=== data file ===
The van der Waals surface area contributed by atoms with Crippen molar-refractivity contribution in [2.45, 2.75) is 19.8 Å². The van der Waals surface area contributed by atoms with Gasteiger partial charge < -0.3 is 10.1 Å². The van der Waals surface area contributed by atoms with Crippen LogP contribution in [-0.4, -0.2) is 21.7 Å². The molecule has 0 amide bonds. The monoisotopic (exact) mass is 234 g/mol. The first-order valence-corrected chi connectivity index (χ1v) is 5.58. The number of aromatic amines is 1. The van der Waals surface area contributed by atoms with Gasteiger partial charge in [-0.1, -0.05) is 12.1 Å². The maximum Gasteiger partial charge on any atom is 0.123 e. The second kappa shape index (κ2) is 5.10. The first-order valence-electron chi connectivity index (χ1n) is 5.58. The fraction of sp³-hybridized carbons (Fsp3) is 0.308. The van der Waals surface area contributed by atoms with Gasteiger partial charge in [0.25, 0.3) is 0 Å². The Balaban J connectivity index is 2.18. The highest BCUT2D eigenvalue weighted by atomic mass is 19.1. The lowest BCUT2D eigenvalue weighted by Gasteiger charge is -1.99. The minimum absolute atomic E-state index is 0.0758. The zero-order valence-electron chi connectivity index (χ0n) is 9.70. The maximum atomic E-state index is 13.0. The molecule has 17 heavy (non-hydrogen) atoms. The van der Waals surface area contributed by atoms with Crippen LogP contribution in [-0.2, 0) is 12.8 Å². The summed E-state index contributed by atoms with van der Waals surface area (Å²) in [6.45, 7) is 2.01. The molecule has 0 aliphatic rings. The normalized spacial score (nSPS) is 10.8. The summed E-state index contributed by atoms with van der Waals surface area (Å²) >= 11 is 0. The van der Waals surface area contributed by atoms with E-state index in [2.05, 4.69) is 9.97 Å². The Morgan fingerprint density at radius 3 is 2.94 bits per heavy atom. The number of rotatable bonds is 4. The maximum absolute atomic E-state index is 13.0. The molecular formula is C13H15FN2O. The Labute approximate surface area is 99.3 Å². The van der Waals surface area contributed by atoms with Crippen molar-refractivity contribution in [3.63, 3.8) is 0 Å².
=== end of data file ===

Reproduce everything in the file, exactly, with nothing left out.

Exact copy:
The van der Waals surface area contributed by atoms with Crippen molar-refractivity contribution in [2.45, 2.75) is 19.8 Å². The van der Waals surface area contributed by atoms with Gasteiger partial charge < -0.3 is 10.1 Å². The van der Waals surface area contributed by atoms with Crippen LogP contribution in [-0.4, -0.2) is 21.7 Å². The molecule has 0 amide bonds. The monoisotopic (exact) mass is 234 g/mol. The first-order valence-corrected chi connectivity index (χ1v) is 5.58. The number of aromatic amines is 1. The van der Waals surface area contributed by atoms with Gasteiger partial charge in [-0.1, -0.05) is 12.1 Å². The maximum Gasteiger partial charge on any atom is 0.123 e. The second kappa shape index (κ2) is 5.10. The first-order valence-electron chi connectivity index (χ1n) is 5.58. The fraction of sp³-hybridized carbons (Fsp3) is 0.308. The van der Waals surface area contributed by atoms with Gasteiger partial charge in [0.25, 0.3) is 0 Å². The Balaban J connectivity index is 2.18. The highest BCUT2D eigenvalue weighted by atomic mass is 19.1. The lowest BCUT2D eigenvalue weighted by Gasteiger charge is -1.99. The minimum absolute atomic E-state index is 0.0758. The zero-order valence-electron chi connectivity index (χ0n) is 9.70. The maximum atomic E-state index is 13.0. The molecule has 17 heavy (non-hydrogen) atoms. The van der Waals surface area contributed by atoms with Crippen LogP contribution in [-0.2, 0) is 12.8 Å². The summed E-state index contributed by atoms with van der Waals surface area (Å²) in [6.45, 7) is 2.01. The molecule has 0 aliphatic rings. The normalized spacial score (nSPS) is 10.8. The summed E-state index contributed by atoms with van der Waals surface area (Å²) >= 11 is 0. The van der Waals surface area contributed by atoms with E-state index in [2.05, 4.69) is 9.97 Å². The Morgan fingerprint density at radius 3 is 2.94 bits per heavy atom. The number of rotatable bonds is 4. The maximum absolute atomic E-state index is 13.0. The molecular formula is C13H15FN2O. The Labute approximate surface area is 99.3 Å². The van der Waals surface area contributed by atoms with Crippen molar-refractivity contribution in [3.63, 3.8) is 0 Å².